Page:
Essays Before a Sonata, The Majority, and Other Writingsreally liked it4.0 · Rating details · 47 Ratings · 8 Reviews
The Essays Before a Sonata was conceived by Ives as a preface of sorts to the composition. Ives's musings also explore the nature of music, discuss the source of a composer's impulses and inspiration, and offer some biting comments on celebrated masters. The writings in this collection—now featuring a comprehensive index-allow readers entry into the brilliant mind that proThe Essays Before a Sonata was conceived by Ives as a preface of sorts to the composition. Ives's musings also explore the nature of music, discuss the source of a composer's impulses and inspiration, and offer some biting comments on celebrated masters. The writings in this collection—now featuring a comprehensive index-allow readers entry into the brilliant mind that produced some of America's most innovative musical works....more
Paperback, 284 pages
Published January 17th 1999 by W. W. Norton Company (first published 1920)
The Piano Sonata No. 2, Concord, Mass., 1840–60 (commonly known as the Concord Sonata) is a piano sonata by Charles Ives. It is one of the composer's best-known and most highly regarded pieces. A typical performance of the piece lasts around 45 minutes.
Some material in the Concord Sonata dates back as far as 1904, but Ives did not begin substantial work on it until around 1911 and largely completed the sonata by 1915. The Concord Sonata was first published in 1919 with a second, revised, edition appearing in 1947. It is this version which is usually performed today. In 2012, a reprint of the original, uncorrected 1920 edition was published, including Essays before a Sonata and with an added introductory essay by the New England Conservatory's Stephen Drury.
According to James B. Sinclair's catalogue of Ives' works, the sonata was publicly premiered by John Kirkpatrick on November 28, 1938 in Cos Cob, Connecticut. There had been earlier performances of isolated movements and excerpts. The second performance (given in many sources as the premiere), also given by Kirkpatrick, was given at the Town Hall in New York City on January 20, 1939. Among those present was Elliott Carter, who reviewed the piece in the March–April 1939 edition of the journal Modern Music.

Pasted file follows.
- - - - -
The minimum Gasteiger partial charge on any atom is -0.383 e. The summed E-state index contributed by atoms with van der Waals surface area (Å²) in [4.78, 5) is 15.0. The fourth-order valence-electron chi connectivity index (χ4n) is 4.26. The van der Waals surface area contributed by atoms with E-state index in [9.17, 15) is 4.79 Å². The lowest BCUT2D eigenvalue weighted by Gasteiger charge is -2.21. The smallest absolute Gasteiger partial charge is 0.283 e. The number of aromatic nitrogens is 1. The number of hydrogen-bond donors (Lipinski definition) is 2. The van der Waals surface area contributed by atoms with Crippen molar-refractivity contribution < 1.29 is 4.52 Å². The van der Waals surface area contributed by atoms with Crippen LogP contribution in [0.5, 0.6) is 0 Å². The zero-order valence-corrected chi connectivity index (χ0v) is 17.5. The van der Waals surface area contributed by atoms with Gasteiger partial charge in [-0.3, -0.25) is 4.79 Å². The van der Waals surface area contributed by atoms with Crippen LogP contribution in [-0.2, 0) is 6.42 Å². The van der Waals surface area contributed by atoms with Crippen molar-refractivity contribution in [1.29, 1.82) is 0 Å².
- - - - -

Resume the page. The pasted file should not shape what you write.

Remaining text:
The sonata's four movements represent figures associated with transcendentalism. In the introduction to his Essays Before a Sonata (published immediately before the Concord Sonata) Ives said the work was his "impression of the spirit of transcendentalism that is associated in the minds of many with Concord, Massachusetts of over a half century ago. This is undertaken in impressionistic pictures of Emerson and Thoreau, a sketch of the Alcotts, and a scherzo supposed to reflect a lighter quality which is often found in the fantastic side of Hawthorne."
The four movements are:
- "Emerson" (after Ralph Waldo Emerson)
- "Hawthorne" (after Nathaniel Hawthorne)
- "The Alcotts" (after Bronson Alcott and Louisa May Alcott)
- "Thoreau" (after Henry David Thoreau)
The piece demonstrates Ives' experimental tendencies: much of it is written without barlines, the harmonies are advanced, and in the second movement, there is a cluster chord created by depressing the piano's keys with a 14 3⁄4-inch (37 cm) piece of wood. The piece also amply demonstrates Ives' fondness for musical quotation: the opening bars of Ludwig van Beethoven's Symphony No. 5 are quoted in each movement. Sinclair's catalogue also notes less obvious quotations of Beethoven's Hammerklavier Sonata and various other works. Unusually for a piano sonata, there are optional parts for other instruments: near the end of the first movement there is an optional part for viola, and in the last movement a flute (an instrument which Thoreau played) briefly appears.
Recordings and other uses
The piece has been recorded on a number of occasions, first by John Kirkpatrick in 1945 (released on Columbia Records in 1948). Ives himself made a complete recording of "The Alcotts" and excerpts of the first two movements. Pianists who are associated with this work include Nina Deutsch, Gilbert Kalish, Easley Blackwood, Pierre-Laurent Aimard, Stephen Drury, Marc-André Hamelin, Heather O'Donnell, Herbert Henck, Alan Feinberg, Richard Aaker Trythall, Phillip Bush, and most recently Jeremy Denk, Alan Mandel, James Drury, and Melinda Smashey Jones. Martin Perry plays the final edition made by John Kirkpatrick in the 1980s.
In 1986, Bruce Hornsby borrowed the opening phrase of "The Alcotts" movement as the introduction to his hit "Every Little Kiss" (as heard on the album The Way It Is).
In 1996 the work, retitled A Concord Symphony has been transcribed for orchestra by Henry Brant.
Merlin Patterson transcribed the sonata for large symphonic wind ensemble.